Arrival drinks consisted of a bottle of Dogfish Head’s famously hoppy 60 Minute IPA (6%), which seems to taste a little more British every time I drink it, but it’s soon blown out of the water as we sit down to eat a dish that is sheer genius in flavour, presentation and beer pairing. Crab Mac & Cheese matched with Beavertown’s Earl Phantom (3.6%) – a Berliner Weisse style sour including Earl Grey tea among its ingredients. The beer is pleasantly like drinking a lemon meringue pie in its combination of tart citric and lactic sourness through which bergamot flavours emerge. It stands its ground with the heavenly concoction of crab meat, cheese and pasta served in a crab shell and acts much like a squeeze of lemon juice across the top. Once the flavours combine the beer is positively lip puckering and the perfect, palate cleansing foil for this rich dish. If I’d had to go home after this course I’d have gone home more than happy!

Genius: Crab Mac & Cheese paired with Earl Phanton

Genius: Crab Mac & Cheese paired with Earl Phanton

We have a couple more Dogfish Head beers. DNA (4.5%), their collab with Charles Wells, now features more hops. I thought it drinkable in a traditional bitter kind of way in its previous incarnation but it does seem a bit more flavoursome now. I would have liked to try the Cote De Bouef Philly Slider topped with a Fried Quail’s Egg with the DNA (had I not drunk all of it before the food came out) as well as the official pairing with Dogfish Head Midas Touch (9%) which is apparently a hybrid mead-beer-wine based on a 2,700 year old recipe from Turkey. It’s a sweetish beer with clove and vanilla flavours that reminds me of Belgian pale – not my favourite style. The ‘Slider knocks back its sweetness and is, in any case, so good that I’m not thinking too much about the beer.

Flavour explosion: Beetroot-pickled Scotch egg paired with Blackberry Gose

Flavour explosion: Beetroot-pickled Scotch egg paired with Blackberry Gose

The next course puts me in a quandary as it involves a beetroot-pickled egg. I’ve long avoided maroon foods such as beetroot, red onions and red salad leaves because they produce an allergic reaction around my mouth which apparently makes me look like The Joker, but I can’t bear the thought of not trying Beetroot-Pickled Egg wrapped in Sausage Meat & Black Pudding, Crumbed and Fried, Served with Bacon Dust & Tarragon Hollandaise. Sounds a mouthful? Wait till you taste it!!! It’s paired with Beavertown’s Blackberry Gose (4.8%)a kind of salty, sour wheat beer which reminds me of rhubarb and custard sweets including the fizzy, sherbetty flavour. The beetroot-pickled Scotch egg brings on a massive, perfumed, meaty flavour explosion which made me scribble, “Fuck me, that’s an eyebrow raiser,” in my notebook probably because of the stunningly good effect of dipping a Scotch egg into herby hollandaise and sticking bacon dust to it before putting it in your mouth.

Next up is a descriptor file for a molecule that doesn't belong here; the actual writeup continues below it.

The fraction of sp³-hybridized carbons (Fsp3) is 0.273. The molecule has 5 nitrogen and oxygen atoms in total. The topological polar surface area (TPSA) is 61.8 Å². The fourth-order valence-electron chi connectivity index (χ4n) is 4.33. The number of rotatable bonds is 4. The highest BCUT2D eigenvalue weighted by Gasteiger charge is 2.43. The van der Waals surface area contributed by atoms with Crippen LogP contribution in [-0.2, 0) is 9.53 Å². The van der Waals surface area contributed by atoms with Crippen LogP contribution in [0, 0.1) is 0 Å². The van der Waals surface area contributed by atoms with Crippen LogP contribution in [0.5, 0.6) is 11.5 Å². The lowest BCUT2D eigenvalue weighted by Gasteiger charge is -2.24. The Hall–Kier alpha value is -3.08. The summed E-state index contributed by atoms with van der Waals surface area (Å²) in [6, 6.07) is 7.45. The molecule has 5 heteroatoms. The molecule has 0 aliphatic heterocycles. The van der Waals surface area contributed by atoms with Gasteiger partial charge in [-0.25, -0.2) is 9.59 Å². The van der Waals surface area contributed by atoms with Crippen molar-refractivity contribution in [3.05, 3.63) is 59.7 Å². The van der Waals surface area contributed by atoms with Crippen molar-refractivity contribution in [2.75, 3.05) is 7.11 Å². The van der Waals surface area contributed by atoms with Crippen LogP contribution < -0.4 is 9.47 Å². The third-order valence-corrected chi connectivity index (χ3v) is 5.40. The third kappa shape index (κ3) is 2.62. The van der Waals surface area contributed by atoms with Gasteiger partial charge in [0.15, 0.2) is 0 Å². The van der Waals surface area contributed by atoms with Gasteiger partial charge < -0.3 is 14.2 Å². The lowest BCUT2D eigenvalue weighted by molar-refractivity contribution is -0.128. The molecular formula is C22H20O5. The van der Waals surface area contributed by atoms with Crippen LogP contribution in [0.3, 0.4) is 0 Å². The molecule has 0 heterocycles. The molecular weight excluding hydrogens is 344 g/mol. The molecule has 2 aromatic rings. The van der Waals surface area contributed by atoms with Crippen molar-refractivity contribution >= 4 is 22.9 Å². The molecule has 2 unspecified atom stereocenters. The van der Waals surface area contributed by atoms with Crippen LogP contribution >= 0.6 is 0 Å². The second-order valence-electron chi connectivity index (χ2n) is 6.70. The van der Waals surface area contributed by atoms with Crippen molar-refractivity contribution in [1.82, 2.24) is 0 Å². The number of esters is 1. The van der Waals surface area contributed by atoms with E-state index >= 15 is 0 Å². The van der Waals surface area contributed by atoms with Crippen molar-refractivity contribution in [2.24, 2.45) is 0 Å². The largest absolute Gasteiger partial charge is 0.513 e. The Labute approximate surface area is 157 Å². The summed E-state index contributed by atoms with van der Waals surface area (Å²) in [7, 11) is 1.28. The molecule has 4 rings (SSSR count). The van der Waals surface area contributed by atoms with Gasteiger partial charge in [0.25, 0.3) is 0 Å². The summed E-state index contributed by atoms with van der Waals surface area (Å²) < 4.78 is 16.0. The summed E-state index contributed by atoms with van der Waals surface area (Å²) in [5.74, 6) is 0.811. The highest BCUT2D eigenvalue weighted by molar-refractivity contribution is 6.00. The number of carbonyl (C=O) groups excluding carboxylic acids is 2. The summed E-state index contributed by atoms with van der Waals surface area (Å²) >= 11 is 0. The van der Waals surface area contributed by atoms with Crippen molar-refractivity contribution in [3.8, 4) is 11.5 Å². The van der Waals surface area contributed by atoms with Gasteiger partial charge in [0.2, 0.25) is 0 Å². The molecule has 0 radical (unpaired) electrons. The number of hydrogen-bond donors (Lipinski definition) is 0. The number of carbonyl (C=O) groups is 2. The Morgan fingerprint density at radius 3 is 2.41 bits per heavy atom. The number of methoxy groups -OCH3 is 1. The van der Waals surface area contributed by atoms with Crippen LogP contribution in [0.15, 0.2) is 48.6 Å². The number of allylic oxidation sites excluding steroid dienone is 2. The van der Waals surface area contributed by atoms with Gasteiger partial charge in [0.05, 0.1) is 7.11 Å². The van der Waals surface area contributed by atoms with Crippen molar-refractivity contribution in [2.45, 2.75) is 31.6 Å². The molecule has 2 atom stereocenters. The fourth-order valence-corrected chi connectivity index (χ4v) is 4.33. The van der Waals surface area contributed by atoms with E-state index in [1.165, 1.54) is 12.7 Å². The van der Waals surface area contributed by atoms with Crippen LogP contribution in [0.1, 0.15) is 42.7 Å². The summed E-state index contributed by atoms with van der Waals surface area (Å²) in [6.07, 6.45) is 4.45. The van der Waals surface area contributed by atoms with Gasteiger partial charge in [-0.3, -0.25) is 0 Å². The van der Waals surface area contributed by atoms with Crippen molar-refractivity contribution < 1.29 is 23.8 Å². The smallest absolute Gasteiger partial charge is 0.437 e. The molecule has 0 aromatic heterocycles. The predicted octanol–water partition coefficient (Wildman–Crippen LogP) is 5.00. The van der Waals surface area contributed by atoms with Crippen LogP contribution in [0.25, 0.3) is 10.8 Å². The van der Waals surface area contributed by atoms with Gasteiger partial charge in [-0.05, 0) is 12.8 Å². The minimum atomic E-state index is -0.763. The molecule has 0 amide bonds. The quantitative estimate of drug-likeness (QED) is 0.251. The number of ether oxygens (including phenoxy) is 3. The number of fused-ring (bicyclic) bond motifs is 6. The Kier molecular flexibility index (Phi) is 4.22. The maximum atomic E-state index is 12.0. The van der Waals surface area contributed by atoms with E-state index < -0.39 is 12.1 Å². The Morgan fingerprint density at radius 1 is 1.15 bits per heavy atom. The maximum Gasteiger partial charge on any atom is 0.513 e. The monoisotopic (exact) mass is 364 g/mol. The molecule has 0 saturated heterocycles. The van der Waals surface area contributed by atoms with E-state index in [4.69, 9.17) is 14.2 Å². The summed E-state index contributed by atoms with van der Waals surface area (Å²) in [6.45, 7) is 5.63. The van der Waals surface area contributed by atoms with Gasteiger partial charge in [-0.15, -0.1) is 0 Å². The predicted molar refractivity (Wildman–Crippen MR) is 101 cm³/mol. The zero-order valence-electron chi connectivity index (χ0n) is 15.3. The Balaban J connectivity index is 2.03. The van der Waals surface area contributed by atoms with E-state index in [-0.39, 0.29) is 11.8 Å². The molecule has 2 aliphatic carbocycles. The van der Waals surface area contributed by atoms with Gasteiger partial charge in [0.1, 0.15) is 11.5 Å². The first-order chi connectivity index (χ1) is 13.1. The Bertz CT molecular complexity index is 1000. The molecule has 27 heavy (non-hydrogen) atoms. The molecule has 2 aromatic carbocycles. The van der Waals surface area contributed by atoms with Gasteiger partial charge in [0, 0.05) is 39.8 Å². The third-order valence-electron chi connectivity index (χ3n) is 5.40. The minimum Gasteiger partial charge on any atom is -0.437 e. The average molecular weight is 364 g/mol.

In lesser establishments this might have proved to be mere pretentious nonsense but not at Duke’s Brew and Que. This deliberate method of eating, which we’ve been instructed to undertake, is an act of flavour. If you can believe it, sipping the Blackberry Gose after eating this actually has a calming effect and the fruitiness of the beer is a delicious contrast to the rich, fatty meat surrounding the egg.

After this we’re given another Dogfish Head beer. A palate cleansing, zingy little Berliner Weisse-style brew called Festina Peche (4.5%). It did the job but was too cidery for my liking.

Then there was Beavertown Smog Rocket (5.4%)… in cask. Imagine the smoothest, most chocolatey beer you’ve ever had and then times it by 10. Sigh. It was paired with Pork Rib, Smoked Beef Rib & Brisket served with Mash, Lemon Chilli Broccoli and BBQ Jus – and the smokey, meaty barbecue – and chilli – flavours boosted the chocolate and smokey flavours in the beer. It was like a carnivore’s wet dream.

A carnivore's wet dream

A carnivore’s wet dream

Dessert? Who cares. There was a delicate little panna cotta and a chocolate terrine served with inventive, tasty interesting sauces and paired with Wells’ Courage Russian Imperial Stout (10%). If you have a sweet tooth I’m sure it was heaven but, for me, after the Crab Mac & Cheese, the Beetroot-Pickled Scotch Egg and more meat than you could shake a stick at – each perfectly paired with an amazing beer, dessert is the last thing on my mind.

Even the excitement of the release of Beavertown’s Bone King double IPA (8.5%) – a collab with Spanish brewer Naparbier – didn’t touch me after the dinner I’d had. I bid my farewells to my fellow diners and to my hosts and floated off to the train station high not only on the beer but aloft on a flying carpet of flavour sensations.

British brewing may be booming, but if we want to keep it that way we have to step up a gear with our beer and food matching efforts. If you want a delicious lesson in how to put on a brilliant beer dinner look no further than Beavertown Brewery and Duke’s Brew and Que.